Beginners Guide to the Card Game of Bridge
Some have dubbed bridge the greatest card game of all time, often becoming a lifelong companion to those gamblers who enjoy playing this game.
The card game of bridge comes from the family of trick-taking games, with its roots dating back to 16th century France and Italy. The format of the first modern game of bridge, auction bridge, came about during the later 19th century and derived its name from the Russian word birich, which means an announcer or a diplomatic clerk.
In 1925, Harold Stirling Vanderbilt modified the scoring system of auction bridge, to give the game its current format. The most significant change implemented by him was that only the contracted tricks were scored under the line for a game or slam bonus, making bidding far more challenging and exciting.
The Four Phases of the Bridge Hand
Each bridge hand is divided into four phases, which always occur in the following order:
Anyone in the group shuffles the cards, and each player picks one and places it face-up in front of them. The highest card gets to deal, who then shuffles the cards and passes them to the player on their right to cut them. Cards are then dealt one at a time, moving clockwise from the left of the dealer, until each player has 13 cards.
Since each player has got 13 cards, 13 tricks are up for grabs, with players bidding for the number of tricks they can take. The dealer starts the bidding, and then moves clockwise, from their left side. Each player can either bid or pass on their turn. The smallest bid is for seven tricks, while the largest one covers all 13. The bidding continues until three players in a row say pass following a bid made.
The player who buys the bided contract is called the declarer and plays the hand. The player who is sitting to the left of the declarer places the first card, or the opening lead, face-up on the table. The next player, called the dummy, places their cards face-up on the table in four vertical rows, representing each suit, and bows out of action, leaving three people left in the game.
After the lead is on the table, the declarer can lay any dummy card in the suit that was led, with the third and the fourth hands, as well as the declarer, doing the same. Whoever plays the highest card in the suit wins the trick and gets to lead any card in any suit to the next trick.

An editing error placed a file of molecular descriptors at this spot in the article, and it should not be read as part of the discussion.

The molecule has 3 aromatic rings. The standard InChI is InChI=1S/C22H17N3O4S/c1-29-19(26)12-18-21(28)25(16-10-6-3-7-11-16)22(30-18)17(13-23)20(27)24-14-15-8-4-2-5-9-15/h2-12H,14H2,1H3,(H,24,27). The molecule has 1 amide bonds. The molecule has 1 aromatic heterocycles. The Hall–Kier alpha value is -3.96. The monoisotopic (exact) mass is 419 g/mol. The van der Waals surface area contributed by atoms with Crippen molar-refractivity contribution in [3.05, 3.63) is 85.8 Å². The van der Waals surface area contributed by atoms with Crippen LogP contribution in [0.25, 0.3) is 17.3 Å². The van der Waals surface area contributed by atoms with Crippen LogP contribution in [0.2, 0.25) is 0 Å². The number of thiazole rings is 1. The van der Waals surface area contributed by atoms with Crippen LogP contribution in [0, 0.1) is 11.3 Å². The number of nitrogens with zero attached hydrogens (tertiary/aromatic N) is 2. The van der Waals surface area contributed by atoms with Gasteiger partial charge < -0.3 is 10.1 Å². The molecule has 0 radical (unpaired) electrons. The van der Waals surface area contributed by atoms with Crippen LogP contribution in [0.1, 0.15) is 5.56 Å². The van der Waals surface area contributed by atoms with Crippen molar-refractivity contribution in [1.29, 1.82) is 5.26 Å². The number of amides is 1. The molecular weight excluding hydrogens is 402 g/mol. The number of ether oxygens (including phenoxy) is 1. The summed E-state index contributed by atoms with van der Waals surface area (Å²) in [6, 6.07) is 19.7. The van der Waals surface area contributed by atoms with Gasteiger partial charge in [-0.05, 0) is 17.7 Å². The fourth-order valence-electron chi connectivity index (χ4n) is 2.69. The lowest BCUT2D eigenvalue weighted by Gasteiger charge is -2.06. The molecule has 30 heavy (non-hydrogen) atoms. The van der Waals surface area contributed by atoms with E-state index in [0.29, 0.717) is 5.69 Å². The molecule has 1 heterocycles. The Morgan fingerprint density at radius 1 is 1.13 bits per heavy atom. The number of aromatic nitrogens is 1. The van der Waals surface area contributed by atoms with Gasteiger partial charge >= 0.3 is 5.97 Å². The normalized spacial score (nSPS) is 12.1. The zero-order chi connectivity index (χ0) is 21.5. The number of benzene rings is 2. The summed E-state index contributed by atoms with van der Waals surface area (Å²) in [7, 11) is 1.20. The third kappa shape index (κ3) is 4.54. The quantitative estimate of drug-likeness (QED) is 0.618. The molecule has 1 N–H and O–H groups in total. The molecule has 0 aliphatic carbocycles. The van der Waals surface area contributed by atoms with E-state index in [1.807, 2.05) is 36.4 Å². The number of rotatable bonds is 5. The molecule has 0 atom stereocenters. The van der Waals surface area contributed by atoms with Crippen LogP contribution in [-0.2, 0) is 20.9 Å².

This process continues for all 13 tricks, following the suit of the card that has been led. Should a player not have a card in the required suit, they can discard any card from an alternative suite that’s not needed. After playing 13 tricks, each team counts up the number of tricks that they have won.
Following the counting of the tricks, the dealer’s team will be informed whether they took the number of tricks that they have bid, after which the score is registered. After that, the deal shifts in a clockwise manner, with the person sitting to the left of the previous round’s dealer dealing the next hand.
Bridge Etiquette: The Dos and the Don’ts
Here are some tips to follow to keep your bidding in line with the expectations:
- Don’t use body language – don’t show your disbelief at your partner’s move by gesticulating negative body language, as this is considered very impolite.
- Be careful how you use your voice – keep all your bids at the same decibel level, and don’t be tempted to speak loudly when you have a strong hand, or softly when it’s weak.
- Limit the amount of talking when you bid – If you wish to pass, simply say pass, or if you want to bid three hearts, just say three hearts. Anything over that is excessive talk.
- Avoid giving in to emotional reactions – no matter what happens during the game, remember to keep an even keel at all times.
So, there you have it. Bridge is not only one of the more straightforward card games to master, but it is also a great example of how to use teamwork to win. Hope you have fun and win every time!